Demographics and Mindfulness Meditation Survey (DMMS). The DMMS assessed age, ethnicity, primary language, religion, educational status, gender, marital status, employment, socioeconomic status and income, previous mindfulness and meditation experience, and attitudes towards these practices.

2.3 Procedure

Participants first completed the consent form online and then completed all measures in the order listed, so that qualitative responses about mindfulness knowledge and attitudes would not interfere with quantitative responses. Further, the quantitative measures were believed not to spoil the qualitative responses in this order. Qualtrics’ Force Response feature was used in this study so that no missing data would occur in the dataset. Force Response requires participants to answer all questions on a given survey page before moving forward. Although the benefit of this feature is a complete dataset, the cost is that incomplete participant data is not collected and therefore cannot be analyzed.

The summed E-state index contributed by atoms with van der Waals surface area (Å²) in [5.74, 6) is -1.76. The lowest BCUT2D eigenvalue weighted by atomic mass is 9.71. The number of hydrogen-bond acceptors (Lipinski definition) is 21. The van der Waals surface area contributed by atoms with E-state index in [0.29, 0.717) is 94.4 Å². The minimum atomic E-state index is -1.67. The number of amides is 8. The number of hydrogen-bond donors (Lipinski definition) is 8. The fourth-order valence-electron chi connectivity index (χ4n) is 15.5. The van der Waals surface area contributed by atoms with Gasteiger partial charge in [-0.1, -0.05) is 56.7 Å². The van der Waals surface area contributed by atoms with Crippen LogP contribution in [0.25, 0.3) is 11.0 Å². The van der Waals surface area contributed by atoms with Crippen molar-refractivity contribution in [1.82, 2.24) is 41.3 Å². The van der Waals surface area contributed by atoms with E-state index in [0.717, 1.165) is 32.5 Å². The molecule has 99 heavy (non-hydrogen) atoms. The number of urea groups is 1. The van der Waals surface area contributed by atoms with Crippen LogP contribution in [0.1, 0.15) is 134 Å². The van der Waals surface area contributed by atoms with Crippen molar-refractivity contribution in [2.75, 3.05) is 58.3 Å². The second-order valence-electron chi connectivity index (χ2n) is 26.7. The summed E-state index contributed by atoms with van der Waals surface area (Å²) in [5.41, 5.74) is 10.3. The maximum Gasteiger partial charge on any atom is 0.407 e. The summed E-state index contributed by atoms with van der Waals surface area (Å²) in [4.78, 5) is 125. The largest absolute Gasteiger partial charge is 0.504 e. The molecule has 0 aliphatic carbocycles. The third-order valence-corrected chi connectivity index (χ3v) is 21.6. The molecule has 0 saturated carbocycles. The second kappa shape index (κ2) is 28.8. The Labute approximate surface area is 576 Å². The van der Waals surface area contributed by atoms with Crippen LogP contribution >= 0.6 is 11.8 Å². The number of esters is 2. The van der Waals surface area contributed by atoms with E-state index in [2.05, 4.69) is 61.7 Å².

Participants' responses were then de-identified and coding took place before analyses. Using an informal process (i.e., internet search) and a deductive analytic approach, a basic structure for initial organization of qualitative content from the survey was formed. Themes were added as qualitative data was rendered and coded; if less than five codes were added to a new theme, the codes were redistributed to a related theme. Conceptions were grouped into the following labels: large time commitment, controlling thoughts/emptiness of mind, specific populations/religious and spiritual practice, relaxation technique/stress reduction, complex practice, achievement/goal oriented, physically and mentally dangerous, self-serving/avoidance, insight/genius, and physical/mental/emotional/environmental control.